This part of town also boasts one of the best examples of Pittsburgh's commitment to historic building preservation and restoration. The historic Fulton Building underwent a $45 million transformation from office spaces and a nightclub to become one of the most stunning hotels anywhere, the new four-star Renaissance Pittsburgh Hotel. Just to give you an idea how much restoration was done; the hotel was the largest copper restoration project in the eastern U.S. since the Statue of Liberty, and over 300 pounds of coal dust were removed from the building's domed rotunda.

Directly across the street from the hotel is the Roberto Clemente Bridge, which you can use to get to the new PNC Park to watch a Pittsburgh Pirate game, or to visit the world-renowned Andy Warhol Museum. Pittsburgh was Warhol's hometown, and the renovated warehouse built to commemorate his work holds more than 500 pieces of the artist's pop art. The Warhol Museum is one of the four Carnegie Museums of Pittsburgh, which also include the Carnegie Museum of Art, Carnegie Museum of Natural History, and Carnegie Science Center. Other museums of note are the Senator John Heinz Pittsburgh Regional History Center, Frick Art and Historical Center, Mattress Factory (A Museum of Contemporary Art), and Pittsburgh Children's Museum.

Station Square & Mount Washington

For another great example of Pittsburgh's renovating spirit, stroll through the restored 19th century railroad station and warehouses now called Station Square. Browse around the eclectic mix of shops, restaurants, and nightclubs that offer a great view of the city. From here, you can also take a boat ride on the Gateway Clipper Fleet of riverboats, which provide dining, dancing, and sightseeing.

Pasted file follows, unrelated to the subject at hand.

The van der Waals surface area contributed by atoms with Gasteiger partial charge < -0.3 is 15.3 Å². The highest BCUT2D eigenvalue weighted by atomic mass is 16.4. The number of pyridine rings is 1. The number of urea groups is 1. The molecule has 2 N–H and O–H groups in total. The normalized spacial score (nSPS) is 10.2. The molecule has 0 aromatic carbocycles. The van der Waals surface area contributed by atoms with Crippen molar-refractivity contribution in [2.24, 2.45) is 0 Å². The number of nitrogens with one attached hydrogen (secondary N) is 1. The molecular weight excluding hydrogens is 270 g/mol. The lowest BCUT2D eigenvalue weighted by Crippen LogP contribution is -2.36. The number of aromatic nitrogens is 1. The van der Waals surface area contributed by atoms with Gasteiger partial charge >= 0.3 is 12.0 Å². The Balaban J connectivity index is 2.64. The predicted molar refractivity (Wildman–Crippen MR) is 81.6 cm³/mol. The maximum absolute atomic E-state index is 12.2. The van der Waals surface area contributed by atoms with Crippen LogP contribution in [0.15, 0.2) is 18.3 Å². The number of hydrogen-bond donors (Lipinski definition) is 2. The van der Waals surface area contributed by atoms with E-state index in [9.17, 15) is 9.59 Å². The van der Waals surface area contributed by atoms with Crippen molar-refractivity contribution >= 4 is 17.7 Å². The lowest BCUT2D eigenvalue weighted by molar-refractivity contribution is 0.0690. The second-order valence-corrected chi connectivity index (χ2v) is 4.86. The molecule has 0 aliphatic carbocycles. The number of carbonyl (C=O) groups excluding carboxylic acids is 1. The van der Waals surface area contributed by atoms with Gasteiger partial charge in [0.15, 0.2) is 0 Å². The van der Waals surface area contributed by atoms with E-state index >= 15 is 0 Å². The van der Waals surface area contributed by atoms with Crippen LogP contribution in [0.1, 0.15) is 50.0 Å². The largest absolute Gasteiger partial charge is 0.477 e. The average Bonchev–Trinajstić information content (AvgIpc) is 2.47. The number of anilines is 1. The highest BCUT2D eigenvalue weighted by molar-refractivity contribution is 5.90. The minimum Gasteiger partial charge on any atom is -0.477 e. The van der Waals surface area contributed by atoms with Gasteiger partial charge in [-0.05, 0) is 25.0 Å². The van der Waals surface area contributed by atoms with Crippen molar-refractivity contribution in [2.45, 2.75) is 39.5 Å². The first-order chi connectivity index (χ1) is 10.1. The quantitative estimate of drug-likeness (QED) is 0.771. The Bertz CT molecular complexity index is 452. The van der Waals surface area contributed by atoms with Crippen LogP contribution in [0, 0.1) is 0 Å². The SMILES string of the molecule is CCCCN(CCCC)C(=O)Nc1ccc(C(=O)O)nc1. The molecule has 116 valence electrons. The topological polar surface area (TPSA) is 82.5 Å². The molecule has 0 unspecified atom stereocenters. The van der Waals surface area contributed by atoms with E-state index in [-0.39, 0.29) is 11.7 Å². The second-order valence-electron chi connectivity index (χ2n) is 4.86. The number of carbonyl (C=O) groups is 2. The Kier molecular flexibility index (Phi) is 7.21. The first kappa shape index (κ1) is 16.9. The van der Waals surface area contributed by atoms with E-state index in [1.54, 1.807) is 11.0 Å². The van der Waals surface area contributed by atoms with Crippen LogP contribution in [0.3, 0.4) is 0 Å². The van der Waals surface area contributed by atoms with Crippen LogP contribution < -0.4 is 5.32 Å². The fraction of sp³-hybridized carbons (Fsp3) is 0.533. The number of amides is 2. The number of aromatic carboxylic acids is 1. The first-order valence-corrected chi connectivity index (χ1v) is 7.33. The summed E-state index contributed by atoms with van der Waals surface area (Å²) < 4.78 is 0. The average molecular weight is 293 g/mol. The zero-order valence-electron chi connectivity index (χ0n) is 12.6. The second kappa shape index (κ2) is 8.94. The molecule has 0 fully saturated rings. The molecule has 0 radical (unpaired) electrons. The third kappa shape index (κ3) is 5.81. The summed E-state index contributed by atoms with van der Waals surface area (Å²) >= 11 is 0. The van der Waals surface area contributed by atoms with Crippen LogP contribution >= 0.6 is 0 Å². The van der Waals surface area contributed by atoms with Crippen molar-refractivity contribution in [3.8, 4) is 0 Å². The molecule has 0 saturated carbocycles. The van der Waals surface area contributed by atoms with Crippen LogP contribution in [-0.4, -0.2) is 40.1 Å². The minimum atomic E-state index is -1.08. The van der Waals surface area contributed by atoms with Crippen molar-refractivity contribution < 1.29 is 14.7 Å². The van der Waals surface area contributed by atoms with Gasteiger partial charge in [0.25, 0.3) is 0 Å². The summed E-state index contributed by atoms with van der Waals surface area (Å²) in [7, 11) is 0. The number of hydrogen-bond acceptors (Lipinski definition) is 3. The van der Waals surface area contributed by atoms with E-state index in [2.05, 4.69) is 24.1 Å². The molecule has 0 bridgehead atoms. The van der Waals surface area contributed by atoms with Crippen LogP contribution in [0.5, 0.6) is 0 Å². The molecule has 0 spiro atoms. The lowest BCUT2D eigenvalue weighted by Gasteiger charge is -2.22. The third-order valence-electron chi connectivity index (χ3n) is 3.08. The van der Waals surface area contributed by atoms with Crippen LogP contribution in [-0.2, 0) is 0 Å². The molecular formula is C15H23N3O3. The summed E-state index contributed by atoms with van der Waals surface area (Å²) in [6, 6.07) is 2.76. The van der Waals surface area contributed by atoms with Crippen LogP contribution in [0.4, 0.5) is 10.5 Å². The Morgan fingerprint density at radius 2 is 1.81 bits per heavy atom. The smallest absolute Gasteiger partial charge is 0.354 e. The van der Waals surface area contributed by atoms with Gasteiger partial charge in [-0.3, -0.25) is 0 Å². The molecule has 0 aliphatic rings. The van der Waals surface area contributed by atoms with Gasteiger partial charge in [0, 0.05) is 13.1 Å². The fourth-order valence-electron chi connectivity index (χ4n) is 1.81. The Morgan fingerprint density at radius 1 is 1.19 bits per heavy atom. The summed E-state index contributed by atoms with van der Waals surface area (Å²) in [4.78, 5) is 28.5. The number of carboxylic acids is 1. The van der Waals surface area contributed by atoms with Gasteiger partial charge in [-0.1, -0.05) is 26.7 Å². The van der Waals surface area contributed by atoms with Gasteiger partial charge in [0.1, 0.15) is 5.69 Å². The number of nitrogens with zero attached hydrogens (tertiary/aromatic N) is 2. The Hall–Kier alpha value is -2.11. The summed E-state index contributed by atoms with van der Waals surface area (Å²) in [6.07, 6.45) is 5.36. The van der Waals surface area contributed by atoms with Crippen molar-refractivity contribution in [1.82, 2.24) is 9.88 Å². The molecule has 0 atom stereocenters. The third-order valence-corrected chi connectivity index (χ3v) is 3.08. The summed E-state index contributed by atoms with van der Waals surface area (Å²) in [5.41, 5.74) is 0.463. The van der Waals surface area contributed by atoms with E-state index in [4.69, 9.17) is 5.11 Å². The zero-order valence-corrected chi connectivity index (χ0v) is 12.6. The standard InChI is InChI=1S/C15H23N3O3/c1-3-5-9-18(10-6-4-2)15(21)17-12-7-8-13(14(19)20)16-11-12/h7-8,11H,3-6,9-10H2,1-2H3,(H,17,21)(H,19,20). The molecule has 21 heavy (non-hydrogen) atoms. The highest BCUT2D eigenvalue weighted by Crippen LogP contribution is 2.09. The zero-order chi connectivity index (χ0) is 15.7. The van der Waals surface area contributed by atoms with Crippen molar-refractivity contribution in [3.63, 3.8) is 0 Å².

No trip to Pittsburgh would be complete without taking an incline ride up to Mt. Washington. Across the street from Station Square, you can hop on the Duquesne Incline for the trip to the top. Inclines (part train, part elevator) are a unique answer to Pittsburgh's hilly topography and are as iconic as San Francisco's cable cars. The incline's cars are the oldest mass-transit vehicles with daily operation in America. At one time, Pittsburgh had about 15 inclines; today, only two remain.

Other Areas

Strip District

The Strip District is one area of the city that attracts young and old alike. This warehouse area houses an eclectic mix of ethnic food vendors and is where many Pittsburghers like to shop for fresh produce and other sundries. Many of the old warehouses have been renovated to accommodate bars, clubs, and restaurants, making it the hippest nightspot in town.

North Side

The North Side is host to many of the city's popular attractions, including the PNC Park, the Andy Warhol Museum, and some of the other museums mentioned before. Other attractions include Heinz Field, the new home of the Steelers, and the National Aviary, host to more than 500 exotic birds representing over 200 different species.


Oakland is home to three of Pittsburgh's thirty-three colleges, the University of Pittsburgh, Carnegie Mellon University, and Carlow College. You'll also find the Carnegie Museums of Art and Natural History along with Phipps Conservatory's two-acre collection of different types of flora.

Pittsburgh is 90 minutes or less from 20 major U.S. cities by air, and is within easy reach of more than 70 percent of the nation's population. If you are looking for an authentic American city that's easy to reach, free of pretense, and full of world-class amenities, Pittsburgh is your place.